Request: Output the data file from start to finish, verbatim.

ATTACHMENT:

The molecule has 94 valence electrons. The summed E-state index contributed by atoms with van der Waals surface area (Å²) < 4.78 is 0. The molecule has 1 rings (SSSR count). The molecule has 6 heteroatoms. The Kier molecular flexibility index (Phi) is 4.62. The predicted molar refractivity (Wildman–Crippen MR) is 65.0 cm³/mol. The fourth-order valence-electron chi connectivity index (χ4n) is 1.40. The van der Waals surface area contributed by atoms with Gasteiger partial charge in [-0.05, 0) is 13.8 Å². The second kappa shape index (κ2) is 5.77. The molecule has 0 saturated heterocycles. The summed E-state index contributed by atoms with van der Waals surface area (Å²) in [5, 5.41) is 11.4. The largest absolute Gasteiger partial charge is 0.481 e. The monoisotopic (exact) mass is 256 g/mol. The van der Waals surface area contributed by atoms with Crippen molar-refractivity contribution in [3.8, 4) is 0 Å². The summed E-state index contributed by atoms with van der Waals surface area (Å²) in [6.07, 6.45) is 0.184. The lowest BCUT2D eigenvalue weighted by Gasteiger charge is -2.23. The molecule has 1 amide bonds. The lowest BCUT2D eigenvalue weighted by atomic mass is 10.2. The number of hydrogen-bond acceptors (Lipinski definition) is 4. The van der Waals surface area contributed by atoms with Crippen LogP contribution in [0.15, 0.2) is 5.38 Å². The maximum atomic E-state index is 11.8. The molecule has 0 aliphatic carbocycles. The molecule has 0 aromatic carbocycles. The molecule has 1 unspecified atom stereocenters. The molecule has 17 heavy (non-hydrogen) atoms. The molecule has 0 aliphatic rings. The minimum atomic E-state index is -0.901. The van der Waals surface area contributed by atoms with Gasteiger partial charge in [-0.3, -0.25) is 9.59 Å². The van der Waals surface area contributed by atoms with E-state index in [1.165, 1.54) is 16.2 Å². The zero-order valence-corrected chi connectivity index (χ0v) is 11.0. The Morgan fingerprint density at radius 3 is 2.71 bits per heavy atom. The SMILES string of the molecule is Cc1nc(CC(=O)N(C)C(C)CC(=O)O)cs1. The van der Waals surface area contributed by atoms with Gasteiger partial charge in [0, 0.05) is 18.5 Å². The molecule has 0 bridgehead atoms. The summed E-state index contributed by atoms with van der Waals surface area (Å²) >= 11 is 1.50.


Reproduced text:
The molecule has 94 valence electrons. The summed E-state index contributed by atoms with van der Waals surface area (Å²) < 4.78 is 0. The molecule has 1 rings (SSSR count). The molecule has 6 heteroatoms. The Kier molecular flexibility index (Phi) is 4.62. The predicted molar refractivity (Wildman–Crippen MR) is 65.0 cm³/mol. The fourth-order valence-electron chi connectivity index (χ4n) is 1.40. The van der Waals surface area contributed by atoms with Gasteiger partial charge in [-0.05, 0) is 13.8 Å². The second kappa shape index (κ2) is 5.77. The molecule has 0 saturated heterocycles. The summed E-state index contributed by atoms with van der Waals surface area (Å²) in [5, 5.41) is 11.4. The largest absolute Gasteiger partial charge is 0.481 e. The monoisotopic (exact) mass is 256 g/mol. The van der Waals surface area contributed by atoms with Crippen molar-refractivity contribution in [3.8, 4) is 0 Å². The summed E-state index contributed by atoms with van der Waals surface area (Å²) in [6.07, 6.45) is 0.184. The lowest BCUT2D eigenvalue weighted by Gasteiger charge is -2.23. The molecule has 1 amide bonds. The lowest BCUT2D eigenvalue weighted by atomic mass is 10.2. The number of hydrogen-bond acceptors (Lipinski definition) is 4. The van der Waals surface area contributed by atoms with Crippen LogP contribution in [0.15, 0.2) is 5.38 Å². The maximum atomic E-state index is 11.8. The molecule has 0 aliphatic carbocycles. The molecule has 0 aromatic carbocycles. The molecule has 1 unspecified atom stereocenters. The molecule has 17 heavy (non-hydrogen) atoms. The molecule has 0 aliphatic rings. The minimum atomic E-state index is -0.901. The van der Waals surface area contributed by atoms with Gasteiger partial charge in [-0.3, -0.25) is 9.59 Å². The van der Waals surface area contributed by atoms with E-state index in [1.165, 1.54) is 16.2 Å². The zero-order valence-corrected chi connectivity index (χ0v) is 11.0. The Morgan fingerprint density at radius 3 is 2.71 bits per heavy atom. The SMILES string of the molecule is Cc1nc(CC(=O)N(C)C(C)CC(=O)O)cs1. The van der Waals surface area contributed by atoms with Gasteiger partial charge in [0, 0.05) is 18.5 Å². The molecule has 0 bridgehead atoms. The summed E-state index contributed by atoms with van der Waals surface area (Å²) >= 11 is 1.50.